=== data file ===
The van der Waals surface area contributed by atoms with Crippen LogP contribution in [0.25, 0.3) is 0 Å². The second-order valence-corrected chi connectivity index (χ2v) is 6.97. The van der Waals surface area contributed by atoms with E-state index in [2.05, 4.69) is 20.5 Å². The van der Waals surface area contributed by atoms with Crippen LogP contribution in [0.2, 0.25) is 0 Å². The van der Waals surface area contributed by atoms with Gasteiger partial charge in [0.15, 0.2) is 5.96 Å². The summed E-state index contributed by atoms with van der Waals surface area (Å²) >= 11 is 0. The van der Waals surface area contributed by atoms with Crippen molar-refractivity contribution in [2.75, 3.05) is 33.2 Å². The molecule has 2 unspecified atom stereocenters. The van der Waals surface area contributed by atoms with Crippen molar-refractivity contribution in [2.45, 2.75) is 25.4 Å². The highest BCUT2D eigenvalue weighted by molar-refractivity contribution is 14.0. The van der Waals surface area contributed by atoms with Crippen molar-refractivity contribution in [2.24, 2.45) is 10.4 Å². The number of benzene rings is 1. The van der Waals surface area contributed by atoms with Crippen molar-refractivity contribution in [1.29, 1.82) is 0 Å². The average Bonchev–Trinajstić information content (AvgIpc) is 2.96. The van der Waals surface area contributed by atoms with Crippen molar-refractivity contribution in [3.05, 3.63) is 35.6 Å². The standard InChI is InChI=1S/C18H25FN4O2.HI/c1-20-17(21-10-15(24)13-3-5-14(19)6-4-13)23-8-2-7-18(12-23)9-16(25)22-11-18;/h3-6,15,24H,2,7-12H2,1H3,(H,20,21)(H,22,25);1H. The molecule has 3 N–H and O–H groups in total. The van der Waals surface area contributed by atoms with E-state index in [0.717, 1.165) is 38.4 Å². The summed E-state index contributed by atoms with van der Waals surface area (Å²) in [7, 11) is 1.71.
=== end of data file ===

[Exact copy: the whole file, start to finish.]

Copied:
The van der Waals surface area contributed by atoms with Crippen LogP contribution in [0.25, 0.3) is 0 Å². The second-order valence-corrected chi connectivity index (χ2v) is 6.97. The van der Waals surface area contributed by atoms with E-state index in [2.05, 4.69) is 20.5 Å². The van der Waals surface area contributed by atoms with Crippen LogP contribution in [0.2, 0.25) is 0 Å². The van der Waals surface area contributed by atoms with Gasteiger partial charge in [0.15, 0.2) is 5.96 Å². The summed E-state index contributed by atoms with van der Waals surface area (Å²) >= 11 is 0. The van der Waals surface area contributed by atoms with Crippen molar-refractivity contribution in [2.75, 3.05) is 33.2 Å². The molecule has 2 unspecified atom stereocenters. The van der Waals surface area contributed by atoms with Crippen molar-refractivity contribution in [2.45, 2.75) is 25.4 Å². The highest BCUT2D eigenvalue weighted by molar-refractivity contribution is 14.0. The van der Waals surface area contributed by atoms with Crippen molar-refractivity contribution in [2.24, 2.45) is 10.4 Å². The number of benzene rings is 1. The van der Waals surface area contributed by atoms with Crippen molar-refractivity contribution in [1.29, 1.82) is 0 Å². The average Bonchev–Trinajstić information content (AvgIpc) is 2.96. The van der Waals surface area contributed by atoms with Crippen molar-refractivity contribution in [3.05, 3.63) is 35.6 Å². The standard InChI is InChI=1S/C18H25FN4O2.HI/c1-20-17(21-10-15(24)13-3-5-14(19)6-4-13)23-8-2-7-18(12-23)9-16(25)22-11-18;/h3-6,15,24H,2,7-12H2,1H3,(H,20,21)(H,22,25);1H. The molecule has 3 N–H and O–H groups in total. The van der Waals surface area contributed by atoms with E-state index in [0.717, 1.165) is 38.4 Å². The summed E-state index contributed by atoms with van der Waals surface area (Å²) in [7, 11) is 1.71.